A known malicious software was accidentally approved for MacOS, allowing users to run the malicious app without triggering any security warnings or blocking.
Apple has a rigorous process for ‘notarizing’ apps, a process that, according to TechCrunch, “scans an app for security issues and malicious content.” If it passes, Mac device’s Gatekeeper, a security screening software, lets the app run. If it doesn’t pass, the software will block the app, even if a user installed it on their device.
However, security researchers have found a new malware campaign, disguised as a Flash Installer, that was notarized by Apple and allowed to run on devices. The malware campaign is a form of adware and replaces site and search results with its own ads (even intercepting HTTPS sites), in order to make money via adfraud. It’s not particularly damaging but annoying at the least, and might hinder your device as the malware works in the background.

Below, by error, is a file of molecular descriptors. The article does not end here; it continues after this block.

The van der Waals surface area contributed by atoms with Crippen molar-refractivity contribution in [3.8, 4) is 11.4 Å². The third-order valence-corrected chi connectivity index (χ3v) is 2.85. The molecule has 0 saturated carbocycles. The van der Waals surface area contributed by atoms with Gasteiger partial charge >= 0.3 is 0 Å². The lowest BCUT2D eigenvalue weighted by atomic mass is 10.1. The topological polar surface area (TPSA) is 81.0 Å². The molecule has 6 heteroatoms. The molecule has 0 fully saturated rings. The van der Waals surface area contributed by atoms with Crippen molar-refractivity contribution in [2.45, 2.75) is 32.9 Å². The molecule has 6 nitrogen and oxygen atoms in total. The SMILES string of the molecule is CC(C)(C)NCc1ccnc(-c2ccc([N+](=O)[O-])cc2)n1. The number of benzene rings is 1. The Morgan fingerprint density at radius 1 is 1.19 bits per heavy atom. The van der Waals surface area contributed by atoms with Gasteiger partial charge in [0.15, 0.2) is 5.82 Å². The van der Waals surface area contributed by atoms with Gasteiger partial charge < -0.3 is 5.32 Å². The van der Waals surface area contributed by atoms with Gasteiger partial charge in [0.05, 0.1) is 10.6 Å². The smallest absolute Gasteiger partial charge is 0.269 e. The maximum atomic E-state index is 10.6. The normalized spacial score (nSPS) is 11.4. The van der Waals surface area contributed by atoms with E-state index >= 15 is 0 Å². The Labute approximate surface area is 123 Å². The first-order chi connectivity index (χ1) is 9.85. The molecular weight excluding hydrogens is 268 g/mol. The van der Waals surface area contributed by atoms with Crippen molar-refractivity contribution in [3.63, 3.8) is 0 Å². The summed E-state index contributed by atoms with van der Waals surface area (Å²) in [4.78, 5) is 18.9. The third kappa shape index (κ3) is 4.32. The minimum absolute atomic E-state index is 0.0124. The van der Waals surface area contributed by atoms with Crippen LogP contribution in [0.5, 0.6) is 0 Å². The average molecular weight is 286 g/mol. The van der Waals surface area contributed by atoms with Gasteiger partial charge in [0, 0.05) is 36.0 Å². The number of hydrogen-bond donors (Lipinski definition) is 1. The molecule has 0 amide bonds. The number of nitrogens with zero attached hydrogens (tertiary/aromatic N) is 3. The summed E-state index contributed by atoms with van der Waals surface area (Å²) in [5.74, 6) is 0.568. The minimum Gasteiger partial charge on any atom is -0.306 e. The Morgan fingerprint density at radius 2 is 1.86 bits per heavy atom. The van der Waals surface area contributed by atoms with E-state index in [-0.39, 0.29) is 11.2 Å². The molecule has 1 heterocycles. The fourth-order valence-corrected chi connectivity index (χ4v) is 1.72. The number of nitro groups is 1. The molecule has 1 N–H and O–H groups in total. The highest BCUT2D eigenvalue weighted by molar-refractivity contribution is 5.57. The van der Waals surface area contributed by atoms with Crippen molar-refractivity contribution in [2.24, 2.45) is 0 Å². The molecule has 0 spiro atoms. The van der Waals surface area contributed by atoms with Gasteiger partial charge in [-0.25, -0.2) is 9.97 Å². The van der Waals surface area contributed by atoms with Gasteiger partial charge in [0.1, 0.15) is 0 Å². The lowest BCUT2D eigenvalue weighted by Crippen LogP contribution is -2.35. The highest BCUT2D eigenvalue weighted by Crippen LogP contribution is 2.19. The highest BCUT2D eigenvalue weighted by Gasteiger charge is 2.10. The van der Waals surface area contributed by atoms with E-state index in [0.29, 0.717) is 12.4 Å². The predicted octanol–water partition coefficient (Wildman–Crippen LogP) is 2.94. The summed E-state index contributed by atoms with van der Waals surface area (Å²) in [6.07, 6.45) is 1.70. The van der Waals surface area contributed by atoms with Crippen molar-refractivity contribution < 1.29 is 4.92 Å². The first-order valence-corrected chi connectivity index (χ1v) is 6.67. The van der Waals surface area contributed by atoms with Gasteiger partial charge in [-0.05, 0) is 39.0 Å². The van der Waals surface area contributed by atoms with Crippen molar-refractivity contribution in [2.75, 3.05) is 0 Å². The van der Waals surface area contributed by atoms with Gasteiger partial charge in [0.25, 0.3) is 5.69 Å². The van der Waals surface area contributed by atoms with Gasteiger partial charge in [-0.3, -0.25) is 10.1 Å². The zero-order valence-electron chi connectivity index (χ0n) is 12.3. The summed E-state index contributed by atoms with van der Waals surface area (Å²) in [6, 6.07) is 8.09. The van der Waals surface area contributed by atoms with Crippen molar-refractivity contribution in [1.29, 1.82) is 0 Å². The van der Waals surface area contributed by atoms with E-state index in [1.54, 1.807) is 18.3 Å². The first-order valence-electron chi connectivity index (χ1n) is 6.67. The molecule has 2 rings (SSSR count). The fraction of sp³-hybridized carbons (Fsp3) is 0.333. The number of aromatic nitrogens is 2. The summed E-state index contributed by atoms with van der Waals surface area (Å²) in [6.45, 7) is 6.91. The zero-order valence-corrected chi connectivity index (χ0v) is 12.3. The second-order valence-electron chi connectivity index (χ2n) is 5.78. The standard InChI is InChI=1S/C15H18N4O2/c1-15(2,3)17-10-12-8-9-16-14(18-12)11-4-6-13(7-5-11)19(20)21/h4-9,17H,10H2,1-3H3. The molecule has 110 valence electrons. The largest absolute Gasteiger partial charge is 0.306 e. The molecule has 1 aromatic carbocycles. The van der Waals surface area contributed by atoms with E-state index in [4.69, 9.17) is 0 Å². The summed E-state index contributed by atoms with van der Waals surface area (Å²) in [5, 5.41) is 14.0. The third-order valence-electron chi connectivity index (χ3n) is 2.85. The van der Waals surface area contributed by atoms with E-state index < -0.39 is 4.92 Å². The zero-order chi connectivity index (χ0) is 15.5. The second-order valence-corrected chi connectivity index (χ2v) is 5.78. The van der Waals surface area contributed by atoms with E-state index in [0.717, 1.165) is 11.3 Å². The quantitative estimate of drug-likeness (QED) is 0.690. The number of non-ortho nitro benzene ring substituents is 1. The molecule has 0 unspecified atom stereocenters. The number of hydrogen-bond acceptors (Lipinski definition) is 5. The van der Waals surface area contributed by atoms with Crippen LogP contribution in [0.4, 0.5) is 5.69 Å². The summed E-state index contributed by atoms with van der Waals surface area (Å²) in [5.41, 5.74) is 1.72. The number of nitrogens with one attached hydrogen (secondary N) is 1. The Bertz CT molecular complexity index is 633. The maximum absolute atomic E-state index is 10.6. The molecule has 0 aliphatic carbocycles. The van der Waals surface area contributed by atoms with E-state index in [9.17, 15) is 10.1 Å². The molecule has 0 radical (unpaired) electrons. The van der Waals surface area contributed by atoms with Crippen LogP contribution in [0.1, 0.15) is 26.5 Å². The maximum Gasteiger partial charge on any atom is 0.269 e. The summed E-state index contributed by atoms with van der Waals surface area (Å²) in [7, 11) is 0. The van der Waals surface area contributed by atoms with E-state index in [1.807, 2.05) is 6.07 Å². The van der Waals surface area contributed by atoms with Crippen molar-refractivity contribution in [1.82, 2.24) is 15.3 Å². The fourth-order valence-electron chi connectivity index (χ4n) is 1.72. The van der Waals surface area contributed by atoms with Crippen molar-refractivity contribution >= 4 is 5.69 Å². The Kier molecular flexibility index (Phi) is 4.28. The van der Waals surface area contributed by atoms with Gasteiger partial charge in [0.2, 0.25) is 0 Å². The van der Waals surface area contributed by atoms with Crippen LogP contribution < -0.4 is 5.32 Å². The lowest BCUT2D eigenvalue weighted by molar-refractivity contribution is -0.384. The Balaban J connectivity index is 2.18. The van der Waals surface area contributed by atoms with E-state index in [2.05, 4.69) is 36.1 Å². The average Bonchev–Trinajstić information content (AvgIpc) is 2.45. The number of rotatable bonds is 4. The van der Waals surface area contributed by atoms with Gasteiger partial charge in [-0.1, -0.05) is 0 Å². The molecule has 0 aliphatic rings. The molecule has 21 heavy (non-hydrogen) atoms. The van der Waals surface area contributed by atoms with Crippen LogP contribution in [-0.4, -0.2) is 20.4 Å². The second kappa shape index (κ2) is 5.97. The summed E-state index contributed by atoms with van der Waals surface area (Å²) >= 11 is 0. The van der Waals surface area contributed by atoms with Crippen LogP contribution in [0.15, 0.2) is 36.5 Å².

While Apple revoked the notarization status of the malware and disabled the developer account, researchers found that the same attackers were back already with “a new, notarized payload”, meaning they could infect users’ devices again.
We recommend staying away from Flash Installers if at all possible. It’s hardly ever used or needed and is famously known for carrying malicious code and software. While this adware is relatively mild, more dangerous malware may make its way into your device through a Flash Installer so you’re better off avoiding them.
To learn more about Apple’s notarization process and the allowed malware, visit TechCrunch.